Steve James, Frederick Marx and Peter Gilbert’s seminal 1994 Hoop Dreams – making its UK Blu-ray debut this week – charts the aspirations and tribulations, the jump shots and the rebounds of two black American teenagers shooting for their own version of the American dream.
William Gates and Arthur Agee Jr. are two high schoolers who show a great talent at basketball. They are spotted by a scout who recommends them for the basketball program at a predominantly white high school, St. Joseph’s. The school is a long commute and despite financial assistance being provided, it soon becomes clear that it is tacitly conditional on both athletic and academic achievement.
The stories intersect but are largely told separately. The documentarians don’t hide their presence, commenting or asking questions off camera. They also broaden their scope to include the home life of the kids and families which are doing their best despite adverse economic conditions, that is to say poverty. What emerges is a portrait of a society in which there is very little in the way of a safety net, where bad luck can have catastrophic consequences and racism is casual and unacknowledged. And remember: William and Arthur have the good fortune to have a talent few possess, and which offers them the possibility of escape.
The dual narratives as they move through the school years invite comparison. William is quiet, diffident, hardworking, respectful and a superb player. He is the ‘deserving poor’ of Victorian times, and appropriately enough receives patronage from an executive at the Encyclopaedia Britannica. One year younger, Arthur is brash, goofy, uninterested in school and soon finds himself in trouble with St. Joseph’s for failing grades and unpaid tuition.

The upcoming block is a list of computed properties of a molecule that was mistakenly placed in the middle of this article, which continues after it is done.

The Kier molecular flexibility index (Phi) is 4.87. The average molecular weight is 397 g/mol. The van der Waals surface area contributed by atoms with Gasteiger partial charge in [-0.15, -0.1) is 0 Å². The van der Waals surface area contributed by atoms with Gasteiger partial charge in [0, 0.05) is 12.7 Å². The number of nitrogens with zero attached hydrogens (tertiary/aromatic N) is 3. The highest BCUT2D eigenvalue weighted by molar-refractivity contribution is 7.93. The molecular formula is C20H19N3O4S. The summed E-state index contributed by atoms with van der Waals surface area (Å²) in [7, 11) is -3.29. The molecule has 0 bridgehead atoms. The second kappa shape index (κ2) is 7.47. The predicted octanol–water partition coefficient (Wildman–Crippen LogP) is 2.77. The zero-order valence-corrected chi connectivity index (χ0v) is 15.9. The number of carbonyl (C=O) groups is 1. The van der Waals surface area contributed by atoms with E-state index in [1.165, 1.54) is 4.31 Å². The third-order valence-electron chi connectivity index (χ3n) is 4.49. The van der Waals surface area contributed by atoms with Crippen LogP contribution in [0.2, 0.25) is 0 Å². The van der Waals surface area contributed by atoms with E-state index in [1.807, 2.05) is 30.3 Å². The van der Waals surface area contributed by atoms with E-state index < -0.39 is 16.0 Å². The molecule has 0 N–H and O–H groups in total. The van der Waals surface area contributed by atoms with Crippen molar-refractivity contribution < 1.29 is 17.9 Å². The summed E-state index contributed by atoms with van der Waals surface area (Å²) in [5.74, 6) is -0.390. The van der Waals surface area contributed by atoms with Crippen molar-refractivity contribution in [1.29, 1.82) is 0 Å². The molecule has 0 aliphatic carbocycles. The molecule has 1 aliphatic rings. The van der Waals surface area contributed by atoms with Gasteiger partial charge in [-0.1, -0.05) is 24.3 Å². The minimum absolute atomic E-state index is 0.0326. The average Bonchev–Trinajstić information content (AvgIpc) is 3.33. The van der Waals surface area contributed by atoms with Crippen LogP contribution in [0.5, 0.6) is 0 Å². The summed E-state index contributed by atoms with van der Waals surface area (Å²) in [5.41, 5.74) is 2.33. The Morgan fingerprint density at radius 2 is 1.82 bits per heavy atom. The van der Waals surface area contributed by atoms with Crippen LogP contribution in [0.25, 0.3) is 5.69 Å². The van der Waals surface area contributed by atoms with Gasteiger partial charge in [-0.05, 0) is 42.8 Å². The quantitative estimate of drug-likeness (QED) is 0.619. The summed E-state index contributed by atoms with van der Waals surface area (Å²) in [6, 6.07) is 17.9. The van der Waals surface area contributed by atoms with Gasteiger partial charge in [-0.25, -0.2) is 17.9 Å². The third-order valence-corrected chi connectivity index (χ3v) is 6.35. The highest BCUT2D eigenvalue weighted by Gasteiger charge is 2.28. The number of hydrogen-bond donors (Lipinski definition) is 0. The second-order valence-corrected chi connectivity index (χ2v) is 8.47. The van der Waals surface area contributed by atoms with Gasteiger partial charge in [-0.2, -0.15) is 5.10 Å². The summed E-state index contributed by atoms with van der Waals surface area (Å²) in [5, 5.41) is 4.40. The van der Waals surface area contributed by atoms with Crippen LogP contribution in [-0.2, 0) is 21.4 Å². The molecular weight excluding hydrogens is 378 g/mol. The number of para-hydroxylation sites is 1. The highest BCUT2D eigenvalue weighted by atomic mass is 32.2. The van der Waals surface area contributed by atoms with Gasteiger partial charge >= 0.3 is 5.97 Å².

William’s father is almost entirely absent, though he has an older brother who himself has a history with basketball. Arthur’s father is intermittently present. In one scene, he visits Arthur on the outdoor basketball court and then goes to buy drugs on the corner in full view of the crew and his son. The film soon deconstructs the narrative of the deserving versus the undeserving poor. William suffers a serious knee injury which puts his whole career in doubt while Arthur, expelled from St. Joseph’s for non-payment of fees, begins to excel on the public-school team.
Hip hop is exploding, and black culture is beginning to assert a dominance over American culture even as the endemic racism of American society continues unchecked. The coaches yell at their charges about ‘you people’ and one college Arthur goes to visit has a bungalow to house the basketball scholars, six of the only eight students in the whole school. Michael Jordan posters paper the walls of the bedrooms and “Be Like Mike” will soon be immortalised in an advertising campaign for Gatorade but is already an explicit aspirational model for teenagers such as William and Arthur.
That aspiration, however, also sees their families betting their own financial security on the very slim chance that their sons will make it to the NBA. At one point, the lights and gas are turned off and we see the family using lamps as they go about their household tasks. Reality TV has yet to be invented and the intimacy and trust the documentarians achieve feels fresh and novel. Off camera, they paid for the light and gas to be turned back on, which breaches objectivity but is honourable in its humanity.
And it’s the film’s humanity which is at the core of its genius. It takes its subject seriously. It never sneers or judges. It sees the context and is wise enough not to hold itself aloof. The recent Netflix/ESPN documentary The Last Dance charted Michael Jordan’s rise and rise, but Hoop Dreams shows the other 99%: the dreams which come at enormous cost or which are shattered and stymied. And yet along the way, legends are made, joy is found and some amazing basketball is played.
Hoop Dreams is out now for the first time on Blu-ray in the UK. Order here: dogwoof.com/hoop-dreams
John Bleasdale | @drjonty